We walked along the Bund, marvelling at the low-rise grand colonial set-pieces of a city that otherwise presents an almost overwhelmingly high-rise modern face, before embarking on a trek up the incredibly busy Nanjing Lu – Shanghai's main shopping drag. Being a Sunday, the street was as busy as I've ever encountered it – you were being jostled and barged non-stop by the sea of humanity trooping the other way, constantly having to reject offers of "copy watch" and "copy bags" from the persistent street hawkers, and constantly having to block out the incessant hacking and spitting of our fellow shoppers. If you don't like crowded streets and busy streets, then Shanghai on a Sunday is definitely not for you.
Having satiated our appetite for exotic Chinese food and sautéed panda toenail clippings with last night's meal, I'm ashamed to say that for lunch, we were rather lame and headed to Costa Coffee for a ham and cheese toastie. After a bit of shopping, we headed back to Pudong, where its space-age skyline was looking much better; and then, from the ultra-modern, we went back to Shanghai's past by visiting the old Shanghai Club, which has undergone a multi-million yuan restoration project to turn itself into the Waldorf Astoria.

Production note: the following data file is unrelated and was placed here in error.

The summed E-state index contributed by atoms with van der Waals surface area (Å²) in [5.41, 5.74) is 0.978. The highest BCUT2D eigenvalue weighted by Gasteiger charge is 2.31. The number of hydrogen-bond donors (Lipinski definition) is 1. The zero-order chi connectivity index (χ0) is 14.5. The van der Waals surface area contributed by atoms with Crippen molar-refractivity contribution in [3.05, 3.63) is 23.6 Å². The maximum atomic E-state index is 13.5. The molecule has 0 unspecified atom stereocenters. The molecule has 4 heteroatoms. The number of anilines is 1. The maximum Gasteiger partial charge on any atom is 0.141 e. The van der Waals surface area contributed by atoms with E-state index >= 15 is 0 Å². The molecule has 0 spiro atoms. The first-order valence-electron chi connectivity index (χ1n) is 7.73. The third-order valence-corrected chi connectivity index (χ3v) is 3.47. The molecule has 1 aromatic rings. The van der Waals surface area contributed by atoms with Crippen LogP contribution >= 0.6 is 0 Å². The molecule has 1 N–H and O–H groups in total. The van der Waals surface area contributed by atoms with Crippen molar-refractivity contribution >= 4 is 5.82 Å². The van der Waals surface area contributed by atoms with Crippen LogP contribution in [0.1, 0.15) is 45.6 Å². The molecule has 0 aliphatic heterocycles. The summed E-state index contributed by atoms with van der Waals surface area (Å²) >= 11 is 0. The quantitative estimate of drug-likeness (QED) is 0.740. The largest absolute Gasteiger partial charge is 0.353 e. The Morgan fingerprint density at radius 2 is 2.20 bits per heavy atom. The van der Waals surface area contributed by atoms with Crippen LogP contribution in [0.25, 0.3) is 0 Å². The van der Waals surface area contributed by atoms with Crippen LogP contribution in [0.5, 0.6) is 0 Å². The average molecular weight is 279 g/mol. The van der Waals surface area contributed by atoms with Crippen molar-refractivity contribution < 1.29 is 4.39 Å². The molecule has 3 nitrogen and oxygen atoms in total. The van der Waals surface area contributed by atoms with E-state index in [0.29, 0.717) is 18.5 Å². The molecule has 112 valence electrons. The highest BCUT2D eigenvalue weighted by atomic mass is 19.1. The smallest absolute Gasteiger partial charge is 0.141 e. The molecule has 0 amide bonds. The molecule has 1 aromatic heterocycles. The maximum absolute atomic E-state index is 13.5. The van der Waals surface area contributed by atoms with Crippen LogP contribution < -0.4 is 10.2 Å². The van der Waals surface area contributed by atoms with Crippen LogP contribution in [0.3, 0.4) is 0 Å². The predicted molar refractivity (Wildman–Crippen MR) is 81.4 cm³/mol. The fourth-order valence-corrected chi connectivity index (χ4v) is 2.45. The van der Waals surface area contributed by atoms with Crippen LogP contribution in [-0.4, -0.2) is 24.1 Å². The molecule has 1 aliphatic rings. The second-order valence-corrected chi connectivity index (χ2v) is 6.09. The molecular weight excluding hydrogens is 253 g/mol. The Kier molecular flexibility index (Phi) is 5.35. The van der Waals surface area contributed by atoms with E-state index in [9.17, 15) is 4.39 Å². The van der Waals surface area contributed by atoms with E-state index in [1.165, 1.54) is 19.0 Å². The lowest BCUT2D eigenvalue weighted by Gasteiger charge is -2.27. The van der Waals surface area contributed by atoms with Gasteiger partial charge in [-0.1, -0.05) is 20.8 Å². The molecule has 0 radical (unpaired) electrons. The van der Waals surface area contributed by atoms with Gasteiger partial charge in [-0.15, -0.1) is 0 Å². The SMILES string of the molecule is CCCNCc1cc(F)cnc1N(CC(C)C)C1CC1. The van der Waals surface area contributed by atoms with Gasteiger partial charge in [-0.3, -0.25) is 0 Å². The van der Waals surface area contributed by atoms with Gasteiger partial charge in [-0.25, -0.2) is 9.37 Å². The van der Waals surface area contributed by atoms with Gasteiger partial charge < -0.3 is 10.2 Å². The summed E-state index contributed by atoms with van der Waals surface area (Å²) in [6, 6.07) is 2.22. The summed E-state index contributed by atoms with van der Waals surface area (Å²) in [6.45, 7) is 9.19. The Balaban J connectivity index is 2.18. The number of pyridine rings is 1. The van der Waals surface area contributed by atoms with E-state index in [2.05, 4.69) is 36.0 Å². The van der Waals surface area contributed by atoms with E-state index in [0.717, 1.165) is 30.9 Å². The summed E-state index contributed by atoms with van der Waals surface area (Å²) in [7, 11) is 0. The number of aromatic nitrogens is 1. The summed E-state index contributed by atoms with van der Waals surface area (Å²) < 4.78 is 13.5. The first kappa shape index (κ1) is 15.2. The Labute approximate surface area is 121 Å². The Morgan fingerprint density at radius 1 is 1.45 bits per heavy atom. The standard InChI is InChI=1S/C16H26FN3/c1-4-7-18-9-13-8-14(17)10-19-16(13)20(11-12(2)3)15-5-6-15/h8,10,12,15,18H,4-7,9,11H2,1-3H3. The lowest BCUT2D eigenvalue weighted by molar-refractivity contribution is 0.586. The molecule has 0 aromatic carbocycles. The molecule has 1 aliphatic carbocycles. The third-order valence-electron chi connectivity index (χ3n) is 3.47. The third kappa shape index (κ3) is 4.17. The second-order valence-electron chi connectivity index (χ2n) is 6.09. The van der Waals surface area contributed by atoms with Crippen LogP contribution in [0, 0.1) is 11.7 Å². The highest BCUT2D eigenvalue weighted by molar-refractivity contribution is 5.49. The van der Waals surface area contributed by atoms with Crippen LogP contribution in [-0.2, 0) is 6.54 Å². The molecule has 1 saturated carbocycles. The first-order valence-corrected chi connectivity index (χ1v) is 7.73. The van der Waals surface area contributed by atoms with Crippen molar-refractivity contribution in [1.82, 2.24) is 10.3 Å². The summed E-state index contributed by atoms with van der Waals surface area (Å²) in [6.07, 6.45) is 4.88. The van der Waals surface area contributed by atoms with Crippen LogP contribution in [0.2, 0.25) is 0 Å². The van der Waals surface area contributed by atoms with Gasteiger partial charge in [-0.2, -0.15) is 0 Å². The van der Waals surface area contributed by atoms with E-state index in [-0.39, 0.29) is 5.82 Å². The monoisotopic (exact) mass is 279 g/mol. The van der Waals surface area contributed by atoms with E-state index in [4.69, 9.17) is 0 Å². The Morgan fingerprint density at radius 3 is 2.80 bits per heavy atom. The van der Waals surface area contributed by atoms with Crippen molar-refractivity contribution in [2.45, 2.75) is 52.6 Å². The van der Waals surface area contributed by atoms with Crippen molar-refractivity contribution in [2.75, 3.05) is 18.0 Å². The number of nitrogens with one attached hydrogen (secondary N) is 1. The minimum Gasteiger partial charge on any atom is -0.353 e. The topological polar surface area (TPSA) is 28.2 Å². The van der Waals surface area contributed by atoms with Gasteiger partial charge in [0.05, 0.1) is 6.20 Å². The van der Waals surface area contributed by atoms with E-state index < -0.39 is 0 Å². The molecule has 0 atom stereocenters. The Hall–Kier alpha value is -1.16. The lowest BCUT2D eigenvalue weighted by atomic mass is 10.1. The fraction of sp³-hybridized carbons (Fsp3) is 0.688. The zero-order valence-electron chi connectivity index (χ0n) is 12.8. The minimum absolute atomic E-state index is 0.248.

This was once one of the most exclusive clubs in colonial Shanghai, yet nowadays they were happy to let a couple of scruffy oiks like us in without a question. We set ourselves up in the fabled Long Bar, and imagined ourselves in Shanghai's colonial heyday, when people like Noel Coward were living it up here in those "anything goes" days. The drinks are as expensive as ever; but one advantage it has over the old Long Bar, is that it now has super-fast wifi, so we availed ourselves of its fast connection while revelling in its old world opulence.
Today's Shanghai is still an intoxicating blend of the old and modern.